Talk

Advanced search

Mumsnet has not checked the qualifications of anyone posting here. If you need help urgently, please see our domestic violence webguide and/or relationships webguide, which can point you to expert advice and support.

Fiance wants to move to New York with me and my DS.

(77 Posts)
workingmamma33 Sun 08-Oct-17 22:33:43

My fiance has been offered a kick ass job in New York, his dream job. Three times his current salary, corner office etc...

We have been together a year, I have a DS 8, whose not his and they have been working on developing a bond over the past six months since we have lived together but it has been very tough. My DS is very sensitive (and has found it hard adjusting to having a stepdad on the scene). We also moved to a new area only six months ago so my son is also settling into a new school. It doesnt help that my DS is quite cheeky and my fiance has a son whose an angel.

DS says he wont take job because of me, he thinks I would hate being a SAHM, which to be fair I would. I am currently in a great job as a charity CEO, he is also worried about my son.

Our relationship has been a bit rocky, he gets insanely jealous sometimes and I feel that we argue alot about my son, although he makes lots of effort in person (they both do) they complain bitterly behind each others back about the other one not liking them.

On one hand, if I were single I would leap at chance to go to USA, but the relationship is still so early days and I am not sure whether the whole move to a new country thing is just one step too far.

So I guess the question is do I just tell him now to take thr job as he is a bit jealous anyway and a little bit controlling? He has never harmed me or been mean, but he is just very traditional and thinks he must make the money decisions. etc.....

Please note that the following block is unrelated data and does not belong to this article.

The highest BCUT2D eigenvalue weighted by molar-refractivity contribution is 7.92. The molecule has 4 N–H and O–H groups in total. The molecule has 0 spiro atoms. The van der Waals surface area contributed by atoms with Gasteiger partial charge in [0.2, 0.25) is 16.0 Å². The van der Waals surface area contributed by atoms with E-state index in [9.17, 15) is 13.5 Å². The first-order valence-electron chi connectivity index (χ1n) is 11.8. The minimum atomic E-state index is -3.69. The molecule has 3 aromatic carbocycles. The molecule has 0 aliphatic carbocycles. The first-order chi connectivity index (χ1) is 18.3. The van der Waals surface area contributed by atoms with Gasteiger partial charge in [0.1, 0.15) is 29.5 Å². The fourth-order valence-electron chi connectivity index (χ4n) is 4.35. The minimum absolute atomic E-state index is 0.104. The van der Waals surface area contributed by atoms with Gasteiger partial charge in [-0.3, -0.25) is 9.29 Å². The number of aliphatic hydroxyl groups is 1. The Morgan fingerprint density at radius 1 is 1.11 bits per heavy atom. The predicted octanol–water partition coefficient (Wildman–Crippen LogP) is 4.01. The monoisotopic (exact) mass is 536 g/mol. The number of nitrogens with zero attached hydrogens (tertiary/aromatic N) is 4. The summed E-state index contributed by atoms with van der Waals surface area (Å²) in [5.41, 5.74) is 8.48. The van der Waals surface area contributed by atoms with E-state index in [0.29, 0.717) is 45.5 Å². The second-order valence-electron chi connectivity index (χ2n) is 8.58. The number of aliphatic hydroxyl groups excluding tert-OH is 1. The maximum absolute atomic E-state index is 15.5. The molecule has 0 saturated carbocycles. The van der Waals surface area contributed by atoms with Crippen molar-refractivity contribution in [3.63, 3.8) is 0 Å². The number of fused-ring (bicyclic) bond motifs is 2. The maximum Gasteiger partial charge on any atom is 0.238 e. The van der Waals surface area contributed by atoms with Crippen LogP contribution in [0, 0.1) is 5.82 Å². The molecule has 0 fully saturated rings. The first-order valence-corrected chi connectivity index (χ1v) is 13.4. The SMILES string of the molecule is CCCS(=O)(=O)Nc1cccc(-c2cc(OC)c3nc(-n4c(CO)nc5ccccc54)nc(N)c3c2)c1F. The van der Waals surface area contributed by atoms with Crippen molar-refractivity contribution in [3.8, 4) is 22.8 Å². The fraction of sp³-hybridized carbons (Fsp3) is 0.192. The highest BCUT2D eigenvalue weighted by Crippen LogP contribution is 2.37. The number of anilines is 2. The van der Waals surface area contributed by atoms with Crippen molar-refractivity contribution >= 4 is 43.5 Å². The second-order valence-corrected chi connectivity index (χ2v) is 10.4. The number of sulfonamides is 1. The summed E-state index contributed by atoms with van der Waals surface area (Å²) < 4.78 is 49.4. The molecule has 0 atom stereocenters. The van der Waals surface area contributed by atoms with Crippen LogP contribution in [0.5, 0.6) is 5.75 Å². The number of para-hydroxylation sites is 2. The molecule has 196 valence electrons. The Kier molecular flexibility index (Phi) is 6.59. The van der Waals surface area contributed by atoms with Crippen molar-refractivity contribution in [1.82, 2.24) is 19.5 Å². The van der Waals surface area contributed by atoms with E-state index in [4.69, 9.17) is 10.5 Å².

Worried about implications of being the “one who stood in the way”. Do I dramatically send him packing, quite literally? I love him but the red flags have all started to ping up recently, things like him reading my texts and whatsapps, listening to calls, etc....Is it better for me to tell him how I feel now, so he can take up this great opportunit he has always dreamed of? Or give him the benefit of the doubt? get him to stay and not move to NY... HELP!!!! GOT to make a decision by tomorrow....Thanks very much.

AtrociousCircumstance Sun 08-Oct-17 22:35:24

Tell him to go. Stay in your job, with your son. It's a no brainer from what you've written.

jeaux90 Sun 08-Oct-17 22:36:59

Single mum to an 8 year old dd here. I have a fab career and absolutely no way I would uproot her or give up my job for anyone. Let alone someone displaying so many red flags.

I would encourage him to go.

Runningissimple Sun 08-Oct-17 22:37:10

Let it go. No hard feelings. It's hard though flowers

needanivoftea Sun 08-Oct-17 22:37:21

Let him go, I think you already know this isn't going to end well

Tenpenny Sun 08-Oct-17 22:37:37

Oh God, let him go.

Frazzled2207 Sun 08-Oct-17 22:38:25

Let him go.

Solasum Sun 08-Oct-17 22:39:54

It sounds like your whole relationship has moved too fast. You are engaged and cohabiting after only a year when you have a child. You have uprooted him after only 6 months of being together? No wonder your DS is upset.

Tell your fiancé to go. Don't go with him.

nauticant Sun 08-Oct-17 22:39:57

Tell him to go.

pallisers Sun 08-Oct-17 22:40:48

things like him reading my texts and whatsapps, listening to calls, etc....

Our relationship has been a bit rocky, he gets insanely jealous sometimes and I feel that we argue alot about my son, although he makes lots of effort in person (they both do) they complain bitterly behind each others back about the other one not liking them.

as he is a bit jealous anyway and a little bit controlling? He has never harmed me or been mean, but he is just very traditional and thinks he must make the money decisions. etc.....

I wouldn't marry someone of whom I could write the above (or even some of the above). So I'd tell him it is over now so he can take the job if he wants to.

I wonder though, since he seems so understanding of moving to NYC being a good move for you, whether he wants you to say "no I'm not moving" so he can turn down the job and then hold it over you that you made him do that and now you owe him. How likely is this move anyway if you weren't in the picture? What about his own son?